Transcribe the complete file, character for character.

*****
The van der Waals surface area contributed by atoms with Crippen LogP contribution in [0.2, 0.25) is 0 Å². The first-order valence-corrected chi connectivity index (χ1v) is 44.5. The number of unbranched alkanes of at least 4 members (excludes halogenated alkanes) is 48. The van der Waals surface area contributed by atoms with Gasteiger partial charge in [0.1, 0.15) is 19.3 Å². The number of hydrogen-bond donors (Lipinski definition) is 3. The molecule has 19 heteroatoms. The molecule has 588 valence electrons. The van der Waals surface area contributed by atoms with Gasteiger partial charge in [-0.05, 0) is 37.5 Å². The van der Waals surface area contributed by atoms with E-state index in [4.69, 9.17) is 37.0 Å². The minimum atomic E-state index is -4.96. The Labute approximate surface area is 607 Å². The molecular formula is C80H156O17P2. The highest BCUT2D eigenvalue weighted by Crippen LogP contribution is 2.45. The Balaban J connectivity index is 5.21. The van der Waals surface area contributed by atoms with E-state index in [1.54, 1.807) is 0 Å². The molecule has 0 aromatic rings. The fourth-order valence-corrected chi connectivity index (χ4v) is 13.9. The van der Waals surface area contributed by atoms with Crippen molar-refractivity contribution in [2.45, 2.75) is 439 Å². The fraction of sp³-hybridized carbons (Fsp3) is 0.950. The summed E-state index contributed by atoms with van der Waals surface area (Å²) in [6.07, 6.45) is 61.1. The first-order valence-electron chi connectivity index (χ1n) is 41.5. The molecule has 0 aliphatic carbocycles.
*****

The van der Waals surface area contributed by atoms with Crippen LogP contribution in [0.2, 0.25) is 0 Å². The first-order valence-corrected chi connectivity index (χ1v) is 44.5. The number of unbranched alkanes of at least 4 members (excludes halogenated alkanes) is 48. The van der Waals surface area contributed by atoms with Gasteiger partial charge in [0.1, 0.15) is 19.3 Å². The number of hydrogen-bond donors (Lipinski definition) is 3. The molecule has 19 heteroatoms. The molecule has 588 valence electrons. The van der Waals surface area contributed by atoms with Gasteiger partial charge in [-0.05, 0) is 37.5 Å². The van der Waals surface area contributed by atoms with E-state index in [4.69, 9.17) is 37.0 Å². The minimum atomic E-state index is -4.96. The Labute approximate surface area is 607 Å². The molecular formula is C80H156O17P2. The highest BCUT2D eigenvalue weighted by Crippen LogP contribution is 2.45. The Balaban J connectivity index is 5.21. The van der Waals surface area contributed by atoms with E-state index in [1.54, 1.807) is 0 Å². The molecule has 0 aromatic rings. The fourth-order valence-corrected chi connectivity index (χ4v) is 13.9. The van der Waals surface area contributed by atoms with Crippen molar-refractivity contribution in [2.45, 2.75) is 439 Å². The fraction of sp³-hybridized carbons (Fsp3) is 0.950. The summed E-state index contributed by atoms with van der Waals surface area (Å²) in [6.07, 6.45) is 61.1. The first-order valence-electron chi connectivity index (χ1n) is 41.5. The molecule has 0 aliphatic carbocycles.